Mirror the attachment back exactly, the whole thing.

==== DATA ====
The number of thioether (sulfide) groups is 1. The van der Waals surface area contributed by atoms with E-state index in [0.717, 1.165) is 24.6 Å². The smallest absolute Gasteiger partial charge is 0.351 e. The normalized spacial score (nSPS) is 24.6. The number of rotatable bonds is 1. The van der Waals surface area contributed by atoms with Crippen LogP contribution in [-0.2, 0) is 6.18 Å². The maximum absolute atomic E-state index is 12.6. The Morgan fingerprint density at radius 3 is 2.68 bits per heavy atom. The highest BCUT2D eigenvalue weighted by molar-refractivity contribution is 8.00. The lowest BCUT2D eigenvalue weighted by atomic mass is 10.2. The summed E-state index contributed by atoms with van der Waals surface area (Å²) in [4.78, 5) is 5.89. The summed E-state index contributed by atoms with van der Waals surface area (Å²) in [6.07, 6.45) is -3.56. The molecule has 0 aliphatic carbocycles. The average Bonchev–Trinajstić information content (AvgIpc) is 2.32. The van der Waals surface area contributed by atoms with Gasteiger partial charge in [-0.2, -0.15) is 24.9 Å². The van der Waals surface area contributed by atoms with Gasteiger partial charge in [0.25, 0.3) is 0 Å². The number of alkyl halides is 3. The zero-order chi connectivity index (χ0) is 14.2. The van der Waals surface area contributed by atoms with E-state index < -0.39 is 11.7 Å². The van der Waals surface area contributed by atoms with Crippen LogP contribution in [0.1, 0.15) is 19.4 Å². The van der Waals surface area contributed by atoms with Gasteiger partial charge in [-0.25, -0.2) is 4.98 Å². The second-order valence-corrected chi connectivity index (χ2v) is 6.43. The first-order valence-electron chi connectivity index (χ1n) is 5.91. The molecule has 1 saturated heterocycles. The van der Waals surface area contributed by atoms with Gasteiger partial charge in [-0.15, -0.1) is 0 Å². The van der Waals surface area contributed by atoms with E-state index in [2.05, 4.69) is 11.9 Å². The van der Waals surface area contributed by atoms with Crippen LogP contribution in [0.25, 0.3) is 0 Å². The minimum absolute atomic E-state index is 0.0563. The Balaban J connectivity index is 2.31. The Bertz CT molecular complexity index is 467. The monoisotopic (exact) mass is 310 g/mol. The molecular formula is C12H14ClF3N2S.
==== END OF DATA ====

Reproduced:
The number of thioether (sulfide) groups is 1. The van der Waals surface area contributed by atoms with E-state index in [0.717, 1.165) is 24.6 Å². The smallest absolute Gasteiger partial charge is 0.351 e. The normalized spacial score (nSPS) is 24.6. The number of rotatable bonds is 1. The van der Waals surface area contributed by atoms with Crippen LogP contribution in [-0.2, 0) is 6.18 Å². The maximum absolute atomic E-state index is 12.6. The Morgan fingerprint density at radius 3 is 2.68 bits per heavy atom. The highest BCUT2D eigenvalue weighted by molar-refractivity contribution is 8.00. The lowest BCUT2D eigenvalue weighted by atomic mass is 10.2. The summed E-state index contributed by atoms with van der Waals surface area (Å²) in [4.78, 5) is 5.89. The summed E-state index contributed by atoms with van der Waals surface area (Å²) in [6.07, 6.45) is -3.56. The molecule has 0 aliphatic carbocycles. The average Bonchev–Trinajstić information content (AvgIpc) is 2.32. The van der Waals surface area contributed by atoms with Gasteiger partial charge in [-0.2, -0.15) is 24.9 Å². The van der Waals surface area contributed by atoms with Gasteiger partial charge in [0.25, 0.3) is 0 Å². The number of alkyl halides is 3. The zero-order chi connectivity index (χ0) is 14.2. The van der Waals surface area contributed by atoms with E-state index < -0.39 is 11.7 Å². The van der Waals surface area contributed by atoms with Crippen LogP contribution in [0.1, 0.15) is 19.4 Å². The van der Waals surface area contributed by atoms with Gasteiger partial charge in [-0.25, -0.2) is 4.98 Å². The second-order valence-corrected chi connectivity index (χ2v) is 6.43. The first-order valence-electron chi connectivity index (χ1n) is 5.91. The molecule has 1 saturated heterocycles. The van der Waals surface area contributed by atoms with Gasteiger partial charge in [-0.15, -0.1) is 0 Å². The van der Waals surface area contributed by atoms with E-state index in [2.05, 4.69) is 11.9 Å². The van der Waals surface area contributed by atoms with Crippen LogP contribution in [0.25, 0.3) is 0 Å². The minimum absolute atomic E-state index is 0.0563. The Balaban J connectivity index is 2.31. The Bertz CT molecular complexity index is 467. The monoisotopic (exact) mass is 310 g/mol. The molecular formula is C12H14ClF3N2S.